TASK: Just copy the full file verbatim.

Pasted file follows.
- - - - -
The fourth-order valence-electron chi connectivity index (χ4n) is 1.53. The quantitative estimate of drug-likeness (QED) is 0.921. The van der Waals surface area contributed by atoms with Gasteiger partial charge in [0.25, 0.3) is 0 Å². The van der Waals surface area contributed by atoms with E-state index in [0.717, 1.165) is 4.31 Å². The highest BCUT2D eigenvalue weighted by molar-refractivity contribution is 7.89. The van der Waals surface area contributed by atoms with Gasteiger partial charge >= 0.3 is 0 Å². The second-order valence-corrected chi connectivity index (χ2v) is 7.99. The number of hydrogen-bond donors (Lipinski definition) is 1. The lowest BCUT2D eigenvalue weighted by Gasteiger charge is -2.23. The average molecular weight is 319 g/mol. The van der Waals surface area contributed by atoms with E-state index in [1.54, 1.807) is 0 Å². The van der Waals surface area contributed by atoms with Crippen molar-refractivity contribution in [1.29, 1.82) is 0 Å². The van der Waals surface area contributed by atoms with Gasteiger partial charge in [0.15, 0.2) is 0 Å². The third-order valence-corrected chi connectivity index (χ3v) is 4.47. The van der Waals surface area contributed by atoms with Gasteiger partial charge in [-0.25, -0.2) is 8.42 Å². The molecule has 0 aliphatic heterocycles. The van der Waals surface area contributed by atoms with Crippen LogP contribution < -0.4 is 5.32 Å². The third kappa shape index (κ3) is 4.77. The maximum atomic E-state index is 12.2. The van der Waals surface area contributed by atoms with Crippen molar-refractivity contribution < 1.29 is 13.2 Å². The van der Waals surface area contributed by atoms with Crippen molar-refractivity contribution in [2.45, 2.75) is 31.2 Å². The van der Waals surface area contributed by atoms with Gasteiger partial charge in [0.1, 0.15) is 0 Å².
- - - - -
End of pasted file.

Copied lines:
The fourth-order valence-electron chi connectivity index (χ4n) is 1.53. The quantitative estimate of drug-likeness (QED) is 0.921. The van der Waals surface area contributed by atoms with Gasteiger partial charge in [0.25, 0.3) is 0 Å². The van der Waals surface area contributed by atoms with E-state index in [0.717, 1.165) is 4.31 Å². The highest BCUT2D eigenvalue weighted by molar-refractivity contribution is 7.89. The van der Waals surface area contributed by atoms with Gasteiger partial charge >= 0.3 is 0 Å². The second-order valence-corrected chi connectivity index (χ2v) is 7.99. The number of hydrogen-bond donors (Lipinski definition) is 1. The lowest BCUT2D eigenvalue weighted by Gasteiger charge is -2.23. The average molecular weight is 319 g/mol. The van der Waals surface area contributed by atoms with E-state index in [1.54, 1.807) is 0 Å². The van der Waals surface area contributed by atoms with Crippen molar-refractivity contribution in [1.29, 1.82) is 0 Å². The van der Waals surface area contributed by atoms with Gasteiger partial charge in [0.15, 0.2) is 0 Å². The third-order valence-corrected chi connectivity index (χ3v) is 4.47. The van der Waals surface area contributed by atoms with Gasteiger partial charge in [-0.25, -0.2) is 8.42 Å². The molecule has 0 aliphatic heterocycles. The van der Waals surface area contributed by atoms with Crippen LogP contribution < -0.4 is 5.32 Å². The third kappa shape index (κ3) is 4.77. The maximum atomic E-state index is 12.2. The van der Waals surface area contributed by atoms with Crippen molar-refractivity contribution < 1.29 is 13.2 Å². The van der Waals surface area contributed by atoms with Crippen molar-refractivity contribution in [2.45, 2.75) is 31.2 Å². The van der Waals surface area contributed by atoms with Gasteiger partial charge in [0.1, 0.15) is 0 Å².